Stratigraphic correlations presented here for the ductilely deformed and metamorphosed rocks exposed in the Shadow Mountains indicate that they formed on the North American continental margin and are not exotic or significantly displaced from their site of origin. These strata represent a depositional history that spans Late Proterozoic and Paleozoic passive margin development, late Paleozoic transitional passive to active plate margin tectonics, and late Paleozoic–early Mesozoic establishment of a convergent margin along the western edge of the North American craton.
The stratigraphic sequence in the Shadow Mountains is represented by a basal siliceous and calcareous section that is correlated with upper Proterozoic and Cambrian miogeoclinal strata. These strata are overlain unconformably(?) by a calcareous sequence correlated with rocks of Pennsylvanian and Permian age of borderland affinity. The uppermost sequence comprises hornfels and calcareous rocks that rest unconformably across older strata and are correlated with Permian and Triassic rocks that likely record uplift and erosion of a magmatic arc.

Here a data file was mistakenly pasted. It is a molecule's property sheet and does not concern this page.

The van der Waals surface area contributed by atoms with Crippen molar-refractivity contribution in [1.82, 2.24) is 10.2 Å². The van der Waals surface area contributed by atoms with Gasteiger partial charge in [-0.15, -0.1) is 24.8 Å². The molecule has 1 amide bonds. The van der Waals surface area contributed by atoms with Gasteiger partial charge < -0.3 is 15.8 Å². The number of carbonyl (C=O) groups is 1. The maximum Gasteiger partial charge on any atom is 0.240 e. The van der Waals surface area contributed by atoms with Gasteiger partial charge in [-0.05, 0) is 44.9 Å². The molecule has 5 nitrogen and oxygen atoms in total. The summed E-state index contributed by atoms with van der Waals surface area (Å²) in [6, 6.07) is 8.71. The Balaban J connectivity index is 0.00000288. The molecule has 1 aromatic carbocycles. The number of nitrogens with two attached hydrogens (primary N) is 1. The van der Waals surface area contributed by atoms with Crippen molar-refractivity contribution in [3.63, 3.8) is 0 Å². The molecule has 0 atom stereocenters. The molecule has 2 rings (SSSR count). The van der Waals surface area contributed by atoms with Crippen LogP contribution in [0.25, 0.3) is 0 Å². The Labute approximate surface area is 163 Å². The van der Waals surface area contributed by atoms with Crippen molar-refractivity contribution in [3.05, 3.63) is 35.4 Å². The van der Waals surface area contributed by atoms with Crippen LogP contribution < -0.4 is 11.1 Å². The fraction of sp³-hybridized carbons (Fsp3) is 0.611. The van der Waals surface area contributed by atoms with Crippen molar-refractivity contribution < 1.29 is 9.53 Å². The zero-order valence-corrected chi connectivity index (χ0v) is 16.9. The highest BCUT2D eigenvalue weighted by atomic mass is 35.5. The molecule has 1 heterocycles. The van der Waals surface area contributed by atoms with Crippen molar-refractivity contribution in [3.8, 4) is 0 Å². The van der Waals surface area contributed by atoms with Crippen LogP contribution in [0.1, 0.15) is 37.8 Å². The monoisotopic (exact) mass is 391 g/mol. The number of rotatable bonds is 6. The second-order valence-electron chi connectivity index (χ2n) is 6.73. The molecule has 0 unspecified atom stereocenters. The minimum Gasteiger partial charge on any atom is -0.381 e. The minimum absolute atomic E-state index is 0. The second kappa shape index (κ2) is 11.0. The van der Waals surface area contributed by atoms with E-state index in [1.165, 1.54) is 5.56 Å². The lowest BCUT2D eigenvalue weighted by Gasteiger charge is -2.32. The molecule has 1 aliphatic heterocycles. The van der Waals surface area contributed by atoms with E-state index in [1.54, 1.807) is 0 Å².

These stratigraphic correlations have several important paleogeographic and tectonic implications for southwestern North America. First, passive margin, Late Proterozoic and early Paleozoic miogeoclinal facies extend as far west in the Mojave Desert as the Shadow Mountains. Second, the presence of Pennsylvanian and Permian borderland basin sediments suggests that the area was affected by late Paleozoic tectonics, probably associated with the transition from a passive to an active plate-margin setting. Third, inferred Late Permian–Triassic rocks record the onset of convergent-margin tectonism and magmatism in this region.